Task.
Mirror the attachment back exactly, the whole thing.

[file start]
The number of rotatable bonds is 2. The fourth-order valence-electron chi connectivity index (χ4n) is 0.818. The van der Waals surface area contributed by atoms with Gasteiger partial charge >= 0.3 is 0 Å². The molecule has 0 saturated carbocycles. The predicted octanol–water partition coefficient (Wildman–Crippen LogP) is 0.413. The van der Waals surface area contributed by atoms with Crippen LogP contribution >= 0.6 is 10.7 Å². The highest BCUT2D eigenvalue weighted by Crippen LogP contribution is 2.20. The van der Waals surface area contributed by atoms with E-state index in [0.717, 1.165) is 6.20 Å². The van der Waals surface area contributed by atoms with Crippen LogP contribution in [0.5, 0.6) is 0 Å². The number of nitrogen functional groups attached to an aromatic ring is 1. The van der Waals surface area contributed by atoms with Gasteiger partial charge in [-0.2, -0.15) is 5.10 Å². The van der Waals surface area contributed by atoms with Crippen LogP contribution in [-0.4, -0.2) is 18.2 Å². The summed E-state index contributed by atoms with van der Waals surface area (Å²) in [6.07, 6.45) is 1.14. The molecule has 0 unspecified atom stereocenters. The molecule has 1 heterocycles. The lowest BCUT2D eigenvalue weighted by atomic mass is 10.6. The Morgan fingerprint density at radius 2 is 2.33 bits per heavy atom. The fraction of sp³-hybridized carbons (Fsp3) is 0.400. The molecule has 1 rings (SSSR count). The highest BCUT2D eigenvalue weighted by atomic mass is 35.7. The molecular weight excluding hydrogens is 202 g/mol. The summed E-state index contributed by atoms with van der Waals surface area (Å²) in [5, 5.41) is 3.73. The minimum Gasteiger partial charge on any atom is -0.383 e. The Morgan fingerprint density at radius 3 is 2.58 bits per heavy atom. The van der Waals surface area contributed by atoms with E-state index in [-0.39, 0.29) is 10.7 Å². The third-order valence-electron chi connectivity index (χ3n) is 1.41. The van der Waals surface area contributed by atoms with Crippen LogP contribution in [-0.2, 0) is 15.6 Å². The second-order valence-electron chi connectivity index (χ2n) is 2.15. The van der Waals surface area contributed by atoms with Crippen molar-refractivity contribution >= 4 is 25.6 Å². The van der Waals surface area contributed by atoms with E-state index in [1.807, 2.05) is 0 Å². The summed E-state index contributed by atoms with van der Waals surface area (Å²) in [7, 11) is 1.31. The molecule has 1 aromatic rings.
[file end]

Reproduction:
The number of rotatable bonds is 2. The fourth-order valence-electron chi connectivity index (χ4n) is 0.818. The van der Waals surface area contributed by atoms with Gasteiger partial charge >= 0.3 is 0 Å². The molecule has 0 saturated carbocycles. The predicted octanol–water partition coefficient (Wildman–Crippen LogP) is 0.413. The van der Waals surface area contributed by atoms with Crippen LogP contribution >= 0.6 is 10.7 Å². The highest BCUT2D eigenvalue weighted by Crippen LogP contribution is 2.20. The van der Waals surface area contributed by atoms with E-state index in [0.717, 1.165) is 6.20 Å². The van der Waals surface area contributed by atoms with Crippen LogP contribution in [0.5, 0.6) is 0 Å². The number of nitrogen functional groups attached to an aromatic ring is 1. The van der Waals surface area contributed by atoms with Gasteiger partial charge in [-0.2, -0.15) is 5.10 Å². The van der Waals surface area contributed by atoms with Crippen LogP contribution in [-0.4, -0.2) is 18.2 Å². The summed E-state index contributed by atoms with van der Waals surface area (Å²) in [6.07, 6.45) is 1.14. The molecule has 0 unspecified atom stereocenters. The molecule has 1 heterocycles. The lowest BCUT2D eigenvalue weighted by atomic mass is 10.6. The Morgan fingerprint density at radius 2 is 2.33 bits per heavy atom. The fraction of sp³-hybridized carbons (Fsp3) is 0.400. The molecule has 1 rings (SSSR count). The highest BCUT2D eigenvalue weighted by atomic mass is 35.7. The molecular weight excluding hydrogens is 202 g/mol. The summed E-state index contributed by atoms with van der Waals surface area (Å²) in [5, 5.41) is 3.73. The minimum Gasteiger partial charge on any atom is -0.383 e. The Morgan fingerprint density at radius 3 is 2.58 bits per heavy atom. The van der Waals surface area contributed by atoms with E-state index in [-0.39, 0.29) is 10.7 Å². The third-order valence-electron chi connectivity index (χ3n) is 1.41. The van der Waals surface area contributed by atoms with Crippen LogP contribution in [-0.2, 0) is 15.6 Å². The second-order valence-electron chi connectivity index (χ2n) is 2.15. The van der Waals surface area contributed by atoms with Crippen molar-refractivity contribution >= 4 is 25.6 Å². The van der Waals surface area contributed by atoms with E-state index in [1.807, 2.05) is 0 Å². The summed E-state index contributed by atoms with van der Waals surface area (Å²) in [7, 11) is 1.31. The molecule has 1 aromatic rings.